Western Women in the East: Response to UChicago Student’s Take on Studying Abroad in India

Sophia Ottoni-Wilhelm, Opinions Editor

On Aug. 18, a University of Chicago student using the alias Rose Chasm published an article, “India: the Story You Never Want To Hear,” on CNN’s website. In hopes of giving readers a glimpse of what women experience in India, the South Asian studies major discussed incidents of sexual harassment she experienced while spending the semester abroad. The things she describes are incredibly disturbing: a man masturbating at her on the bus, men filming her dancing at a festival and stalking her through crowds and a staff member at her hotel attempting to rape her friend.

These traumas ultimately led to Chasm’s breakdown and two-day institutionalization about four months after she returned. She is currently on a leave of absence from the University of Chicago and has been diagnosed with Post-traumatic stress disorder. Surprisingly, her story has generated a great deal of backlash. People have criticized her, saying she must have dressed inappropriately, spent time in the wrong places and that she has no place publicizing the country’s issues.

After working in Nepal for three and a half months this summer, I speak from personal experience when I say that all these comments are completely off the mark. Each morning I taught English, biology and math at an understaffed school in my neighborhood before going to work at an NGO that helps rescue and rehabilitate women who have been trafficked into India to work as sex slaves. I worked hard and kept to myself, carefully covering my body before going out. I didn’t go drinking or partying, and still men leered and stared at me every single day — proposing sex, commenting on my body or my face — and twice a man grabbed me.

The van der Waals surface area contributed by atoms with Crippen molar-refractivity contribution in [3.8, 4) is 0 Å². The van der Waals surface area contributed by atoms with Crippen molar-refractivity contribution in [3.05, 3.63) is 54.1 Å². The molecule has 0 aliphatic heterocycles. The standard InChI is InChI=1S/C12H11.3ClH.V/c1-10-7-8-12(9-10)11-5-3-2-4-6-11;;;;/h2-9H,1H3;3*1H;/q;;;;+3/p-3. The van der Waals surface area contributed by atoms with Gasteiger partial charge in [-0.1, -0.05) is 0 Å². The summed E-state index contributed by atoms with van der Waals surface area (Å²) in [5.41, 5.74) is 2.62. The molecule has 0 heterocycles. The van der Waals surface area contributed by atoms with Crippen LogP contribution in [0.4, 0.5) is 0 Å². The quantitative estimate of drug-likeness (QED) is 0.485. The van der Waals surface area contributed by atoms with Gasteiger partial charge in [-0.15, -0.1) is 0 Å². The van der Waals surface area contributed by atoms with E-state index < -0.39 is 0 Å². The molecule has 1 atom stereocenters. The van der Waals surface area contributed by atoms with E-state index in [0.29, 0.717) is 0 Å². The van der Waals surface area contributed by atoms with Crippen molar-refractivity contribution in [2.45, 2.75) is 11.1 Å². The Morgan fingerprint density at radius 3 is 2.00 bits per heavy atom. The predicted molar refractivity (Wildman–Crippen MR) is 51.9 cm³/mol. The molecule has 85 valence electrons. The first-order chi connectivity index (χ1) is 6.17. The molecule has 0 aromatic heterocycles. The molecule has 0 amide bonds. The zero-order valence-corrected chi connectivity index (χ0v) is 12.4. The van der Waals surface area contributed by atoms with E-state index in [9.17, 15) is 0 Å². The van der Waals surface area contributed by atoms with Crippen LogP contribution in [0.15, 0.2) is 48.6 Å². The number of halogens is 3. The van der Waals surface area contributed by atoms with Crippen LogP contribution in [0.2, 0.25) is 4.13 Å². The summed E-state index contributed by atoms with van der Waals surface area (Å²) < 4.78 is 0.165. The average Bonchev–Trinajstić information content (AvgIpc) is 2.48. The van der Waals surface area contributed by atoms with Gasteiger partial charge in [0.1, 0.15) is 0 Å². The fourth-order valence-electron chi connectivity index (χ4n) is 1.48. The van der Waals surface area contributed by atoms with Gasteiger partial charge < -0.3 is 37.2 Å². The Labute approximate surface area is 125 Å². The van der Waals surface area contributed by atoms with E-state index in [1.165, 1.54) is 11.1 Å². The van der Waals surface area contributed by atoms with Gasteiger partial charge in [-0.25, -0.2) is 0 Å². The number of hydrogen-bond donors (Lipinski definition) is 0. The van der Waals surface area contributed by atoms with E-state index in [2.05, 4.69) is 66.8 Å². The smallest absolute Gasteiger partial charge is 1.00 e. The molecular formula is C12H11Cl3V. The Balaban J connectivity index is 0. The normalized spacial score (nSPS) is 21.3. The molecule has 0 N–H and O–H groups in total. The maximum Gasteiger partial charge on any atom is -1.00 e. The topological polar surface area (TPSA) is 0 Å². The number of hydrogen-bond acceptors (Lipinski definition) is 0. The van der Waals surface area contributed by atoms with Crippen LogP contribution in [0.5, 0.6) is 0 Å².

Just as Chasm describes feeling ripped apart by the experiences, I felt these things wear me out. Look by look, comment by comment, the harassment started feeling regular. Mentally I curled inward, ignoring the things happening to me in order to keep working and functioning.

Now that I’m back at Oberlin, things couldn’t feel less normal. The things I experienced this summer have started catching up with me. For the first time in my life I’m having vivid flashbacks, bad dreams and problems connecting to people. Understandably so, given the work I was doing at the NGO with recovering sex slaves, teaching at the school and generally immersing myself in a culture so alien to my own.

The purpose of sharing such experiences is not to publicize the problems of another country, but to inform people planning to travel, work or study abroad of the importance of preparing mental health strategies. It shouldn’t have to be this way — women shouldn’t have to steel themselves for inevitable harassment. But, since this is the way things are, at least for now, people need to know how common Chasm’s experiences are. Hundreds of Western women returning from Asia have received similar diagnoses of PTSD, depression and anxiety disorders.

It is important to mention that, just as Chasm described the duality of her study abroad experience, I find myself similarly torn between the beautiful and terrifying things I experienced this summer. On the one hand I’m incredibly thankful for my time in Nepal; I got to know many amazing people and saw unbelievable strength in the women I worked with and the children I taught. On the other, I wish I could’ve had those experiences without having to lay awake at night, haunted by terrifying memories and recovering from traumas that occurred weeks ago.

Patriarchy is deeply rooted in cultures worldwide. Women are sexually harassed in this country just as they are in Asia. As I struggle to process my experiences abroad, I think of the other dozens of Oberlin students who were abroad last year. No matter the experience had while abroad, as students return to school it is important to raise questions about how the College administration can help us incorporate what we’ve learned and witnessed. Most of all, I hope that the College will take my experiences and the experiences of my peers seriously: caring for us before, during and after we’ve gone abroad. Whether it is offering a workshop for students planning to go abroad or supporting a group of students to meet to talk about integrating back into college life after being abroad, something must be done to let the student body know the administration cares about our long term well-being.